Turkey: Armenia Must Leave ‘Occupied’ Azeri Land

Ceasefire falters in Nagorno-Karabakh

Turkish Defense Minister Hulusi Akar reiterated Ankara’s support for Azerbaijan on Monday, as the ceasefire in Nagorno-Karabakh continues to fail. Since fighting broke out between Azeri and Armenian forces in the disputed enclave on September 27th, Turkey has been an outspoken supporter of Baku in the conflict.

In a phone call with his Russian counterpart Sergey Shoigu, Akar said Turkey supports Azerbaijan’s “campaign to take back its own lands.” The defense minister also told Shoigu that Armenia needed to end its attacks and “withdraw from the occupied lands.”

Representatives from Armenia and Azerbaijan met in Moscow last Friday, where they agreed to a ceasefire after 10 hours of talks. The pause in fighting was set to take effect on Saturday but did not last long, and both sides continue to blame each other for violations.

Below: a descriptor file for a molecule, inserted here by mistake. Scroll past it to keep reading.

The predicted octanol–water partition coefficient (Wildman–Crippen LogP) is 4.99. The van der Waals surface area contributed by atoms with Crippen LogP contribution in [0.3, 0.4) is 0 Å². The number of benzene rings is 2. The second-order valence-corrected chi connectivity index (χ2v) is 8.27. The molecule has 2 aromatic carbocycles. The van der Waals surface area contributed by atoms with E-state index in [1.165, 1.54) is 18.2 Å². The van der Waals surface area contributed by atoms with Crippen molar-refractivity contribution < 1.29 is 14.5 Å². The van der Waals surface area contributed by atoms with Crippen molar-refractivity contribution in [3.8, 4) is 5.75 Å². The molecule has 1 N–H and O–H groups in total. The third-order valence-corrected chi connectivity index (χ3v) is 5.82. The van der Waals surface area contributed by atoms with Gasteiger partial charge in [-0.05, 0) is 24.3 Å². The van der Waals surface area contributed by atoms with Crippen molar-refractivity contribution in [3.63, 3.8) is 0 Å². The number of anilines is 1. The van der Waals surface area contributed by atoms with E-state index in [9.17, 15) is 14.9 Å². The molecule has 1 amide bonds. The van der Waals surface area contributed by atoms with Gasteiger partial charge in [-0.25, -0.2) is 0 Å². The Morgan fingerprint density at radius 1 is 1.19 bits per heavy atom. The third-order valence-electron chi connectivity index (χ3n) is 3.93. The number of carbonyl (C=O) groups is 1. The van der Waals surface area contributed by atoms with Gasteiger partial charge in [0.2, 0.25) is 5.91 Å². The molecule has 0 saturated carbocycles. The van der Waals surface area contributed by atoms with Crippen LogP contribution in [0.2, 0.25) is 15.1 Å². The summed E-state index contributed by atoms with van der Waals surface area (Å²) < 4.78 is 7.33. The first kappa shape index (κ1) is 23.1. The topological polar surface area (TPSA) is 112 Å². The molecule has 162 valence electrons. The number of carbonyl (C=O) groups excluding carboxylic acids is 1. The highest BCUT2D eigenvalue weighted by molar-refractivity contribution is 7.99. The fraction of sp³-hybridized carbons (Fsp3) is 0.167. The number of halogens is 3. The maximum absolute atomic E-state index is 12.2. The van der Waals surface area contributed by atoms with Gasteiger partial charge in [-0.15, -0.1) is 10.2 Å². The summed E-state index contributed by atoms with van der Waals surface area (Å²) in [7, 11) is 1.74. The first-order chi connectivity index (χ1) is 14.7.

The ceasefire was meant to lead to more substantive talks to resolve the conflict. The US, France, and Russia co-chair the Minsk Group which was set up in 1992 to foster negotiations over the disputed enclave. In Moscow, Armenia and Azerbaijan agreed to have the Minsk Group mediate further peace talks.

Turkey has previously rejected calls for a ceasefire from the Minsk Group, accusing the three countries of ignoring the conflict for decades. “Given that the USA, Russia and France have neglected this problem for nearly 30 years, it is unacceptable that they are involved in a search for a ceasefire,” Turkish President Recep Tayyip Erdogan said on October 1st.

Akar echoed Erdogan’s statement on Monday. “Azerbaijan will not wait 30 more years for a solution,” he said.

Author: Dave DeCamp

Dave DeCamp is the assistant news editor of Antiwar.com, follow him on Twitter @decampdave.